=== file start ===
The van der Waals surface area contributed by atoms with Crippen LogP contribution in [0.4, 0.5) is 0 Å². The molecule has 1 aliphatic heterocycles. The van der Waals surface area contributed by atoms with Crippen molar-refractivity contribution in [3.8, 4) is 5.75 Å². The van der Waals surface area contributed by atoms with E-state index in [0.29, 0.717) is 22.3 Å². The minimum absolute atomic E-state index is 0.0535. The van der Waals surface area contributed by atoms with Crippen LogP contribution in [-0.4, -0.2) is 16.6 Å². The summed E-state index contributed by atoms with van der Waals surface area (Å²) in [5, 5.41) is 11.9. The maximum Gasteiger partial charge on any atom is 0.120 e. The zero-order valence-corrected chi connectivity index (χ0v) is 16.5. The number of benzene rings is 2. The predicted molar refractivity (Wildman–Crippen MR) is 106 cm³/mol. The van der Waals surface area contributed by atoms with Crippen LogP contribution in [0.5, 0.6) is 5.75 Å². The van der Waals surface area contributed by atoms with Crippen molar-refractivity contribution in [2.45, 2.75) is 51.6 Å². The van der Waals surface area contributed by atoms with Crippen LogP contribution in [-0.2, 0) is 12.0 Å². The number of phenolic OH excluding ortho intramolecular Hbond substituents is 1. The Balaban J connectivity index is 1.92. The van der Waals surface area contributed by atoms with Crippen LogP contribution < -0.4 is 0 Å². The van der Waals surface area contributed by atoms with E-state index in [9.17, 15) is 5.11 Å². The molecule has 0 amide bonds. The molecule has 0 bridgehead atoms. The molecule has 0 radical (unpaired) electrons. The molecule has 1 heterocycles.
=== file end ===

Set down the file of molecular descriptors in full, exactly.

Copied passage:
The van der Waals surface area contributed by atoms with Crippen LogP contribution in [0.4, 0.5) is 0 Å². The molecule has 1 aliphatic heterocycles. The van der Waals surface area contributed by atoms with Crippen molar-refractivity contribution in [3.8, 4) is 5.75 Å². The van der Waals surface area contributed by atoms with E-state index in [0.29, 0.717) is 22.3 Å². The minimum absolute atomic E-state index is 0.0535. The van der Waals surface area contributed by atoms with Crippen LogP contribution in [-0.4, -0.2) is 16.6 Å². The summed E-state index contributed by atoms with van der Waals surface area (Å²) in [5, 5.41) is 11.9. The maximum Gasteiger partial charge on any atom is 0.120 e. The zero-order valence-corrected chi connectivity index (χ0v) is 16.5. The number of benzene rings is 2. The predicted molar refractivity (Wildman–Crippen MR) is 106 cm³/mol. The van der Waals surface area contributed by atoms with Crippen LogP contribution in [0.5, 0.6) is 5.75 Å². The van der Waals surface area contributed by atoms with Crippen molar-refractivity contribution in [2.45, 2.75) is 51.6 Å². The van der Waals surface area contributed by atoms with Crippen LogP contribution in [-0.2, 0) is 12.0 Å². The number of phenolic OH excluding ortho intramolecular Hbond substituents is 1. The Balaban J connectivity index is 1.92. The van der Waals surface area contributed by atoms with Crippen LogP contribution < -0.4 is 0 Å². The van der Waals surface area contributed by atoms with E-state index in [9.17, 15) is 5.11 Å². The molecule has 0 amide bonds. The molecule has 0 bridgehead atoms. The molecule has 0 radical (unpaired) electrons. The molecule has 1 heterocycles.